As the name suggests, commercial real estate is dedicated to business purposes such as restaurants and boutiques. In short, the purpose of these properties is to generate a profit. As a major tourism destination, Washington D.C. is a host to a variety of commercial properties. These range from major commercial government businesses like the United States Postal Service, the US Customs and Border Protection, and the United States Department of Justice. However, government businesses are only a small part of the commercial offerings available in Washington D.C.
Individuals moving to Washington D.C. may consider taking advantage of any one of the hotels, restaurants, and historical reenactments meant to help guests experience the nation’s rich history. The Hay-Adams is a historic luxury hotel whose south face is situated on Lafayette Square across from the White House. Since it opened in 1928, the hotel has been a member of two historic districts in Washington D.C. and sits on the list of Historic Hotels of America. The Italian Renaissance style hotel is also home to The Lafayette, a dining experience which offers three meals a day and brunch on the weekends.
Nearby and just off of McPherson Square sits Siroc Restaurant, an modern Italian trattoria experience that is a staple of the D.C. culinary scene. Before he founded Siroc with his brothers in 2008, Chef Martin Lackovic travelled all over the world cooking in many notable establishments, including the Ristorante Del Cambio in Torino, Italy. Lunch, dinner, and dessert await with an extensive wine list featuring selections from France, Italy, Spain, and more. Savor a glass of sauvignon blanc while you enjoy the saffron pappardelle with baby back rib ragu.
Residential properties are housing that can be bought by regular families — stand-alone homes, condos, duplexes, and small-scale apartment buildings. Apartment units are the most common type of residential property in the city, followed by single-family homes and condos. Over seven thousand housing sites are owned and managed by the DC Housing Authority, all ranging in age, architecture styles, and amenities.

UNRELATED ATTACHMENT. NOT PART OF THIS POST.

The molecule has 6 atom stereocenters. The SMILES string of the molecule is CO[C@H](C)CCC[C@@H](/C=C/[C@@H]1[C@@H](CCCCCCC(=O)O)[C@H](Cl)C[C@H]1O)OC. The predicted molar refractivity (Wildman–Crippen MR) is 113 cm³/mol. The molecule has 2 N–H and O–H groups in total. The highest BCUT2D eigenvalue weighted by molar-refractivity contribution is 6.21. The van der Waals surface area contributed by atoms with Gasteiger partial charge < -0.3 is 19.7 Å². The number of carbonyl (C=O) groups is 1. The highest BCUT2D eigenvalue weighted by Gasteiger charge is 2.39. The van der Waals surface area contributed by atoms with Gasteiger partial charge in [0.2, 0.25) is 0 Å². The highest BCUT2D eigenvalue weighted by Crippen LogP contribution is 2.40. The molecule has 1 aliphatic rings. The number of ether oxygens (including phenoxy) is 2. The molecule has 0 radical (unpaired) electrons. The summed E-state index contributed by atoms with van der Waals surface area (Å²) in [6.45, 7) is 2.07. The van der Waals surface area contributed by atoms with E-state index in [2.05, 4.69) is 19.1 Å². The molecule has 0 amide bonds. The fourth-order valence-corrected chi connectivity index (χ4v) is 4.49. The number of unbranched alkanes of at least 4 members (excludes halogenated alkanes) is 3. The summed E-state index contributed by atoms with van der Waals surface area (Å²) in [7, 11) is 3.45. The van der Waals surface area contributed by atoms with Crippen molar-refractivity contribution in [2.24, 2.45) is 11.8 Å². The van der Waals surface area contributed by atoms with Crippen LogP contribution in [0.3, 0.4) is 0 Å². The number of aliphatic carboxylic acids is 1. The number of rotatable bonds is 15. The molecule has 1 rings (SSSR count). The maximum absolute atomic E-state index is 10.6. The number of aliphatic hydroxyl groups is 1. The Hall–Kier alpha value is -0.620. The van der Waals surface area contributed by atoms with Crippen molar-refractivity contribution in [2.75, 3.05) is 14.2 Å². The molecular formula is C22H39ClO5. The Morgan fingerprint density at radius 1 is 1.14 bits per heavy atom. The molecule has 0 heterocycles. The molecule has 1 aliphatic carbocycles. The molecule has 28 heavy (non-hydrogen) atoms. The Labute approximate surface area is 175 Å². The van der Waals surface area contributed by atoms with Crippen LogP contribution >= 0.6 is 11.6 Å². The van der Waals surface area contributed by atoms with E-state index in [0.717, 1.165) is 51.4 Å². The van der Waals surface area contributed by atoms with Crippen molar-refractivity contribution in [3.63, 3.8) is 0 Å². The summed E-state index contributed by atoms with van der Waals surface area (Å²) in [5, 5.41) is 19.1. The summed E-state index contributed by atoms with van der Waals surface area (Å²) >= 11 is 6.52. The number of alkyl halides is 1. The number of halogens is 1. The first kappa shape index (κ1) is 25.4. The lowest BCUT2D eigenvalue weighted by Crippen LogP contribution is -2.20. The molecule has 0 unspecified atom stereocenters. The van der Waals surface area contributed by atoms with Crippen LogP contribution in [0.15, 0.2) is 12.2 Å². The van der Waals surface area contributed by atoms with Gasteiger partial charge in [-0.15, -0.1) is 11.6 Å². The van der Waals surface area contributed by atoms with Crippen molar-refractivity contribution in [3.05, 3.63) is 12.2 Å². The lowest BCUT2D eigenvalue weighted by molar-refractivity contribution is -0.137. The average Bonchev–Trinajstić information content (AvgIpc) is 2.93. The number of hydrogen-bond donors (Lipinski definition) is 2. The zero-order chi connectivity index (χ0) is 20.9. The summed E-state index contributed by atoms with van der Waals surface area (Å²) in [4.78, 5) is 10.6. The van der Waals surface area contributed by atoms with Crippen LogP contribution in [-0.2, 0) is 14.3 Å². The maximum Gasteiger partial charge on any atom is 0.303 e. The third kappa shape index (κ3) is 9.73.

There are Victorians from the 1920s in Georgetown, Columbia Heights, and Dupont Circle. This style is one of the most decorative, with complicated asymmetrical shapes, a variety of colors and materials, and textured wall surfaces. Tudor Revival style homes can be found around Mount Pleasant, and feature steeply pitched front-facing gable roofs sitting upon predominantly brick exteriors with exposed timber framing. This quaint style is alluring and gives the property a distinctly European feel.
Perhaps one of the most prominent architectural styles found in Washington D.C. is Federal, commonly found in the Capitol Hill and Burleith areas. Inspired by Greek and Roman architecture, this style is defined by straight lines, simple facades, and is usually modest in scale. Single-family homes and residences are the most common properties to spot this style around the city, such as the Beall Dawson House. Built in 1815, the house has gone through many renovations but has maintained most of its original architectural features.
There’s much more to Washington D.C.’s extensive zoning subsections than can be covered here, but working with a realtor can help you work through it in your Washington, D.C. real estate search. Whether you’re looking for commercial or residential, working with the top real estate agents in Washington D.C. is the best way to find the property to match your needs.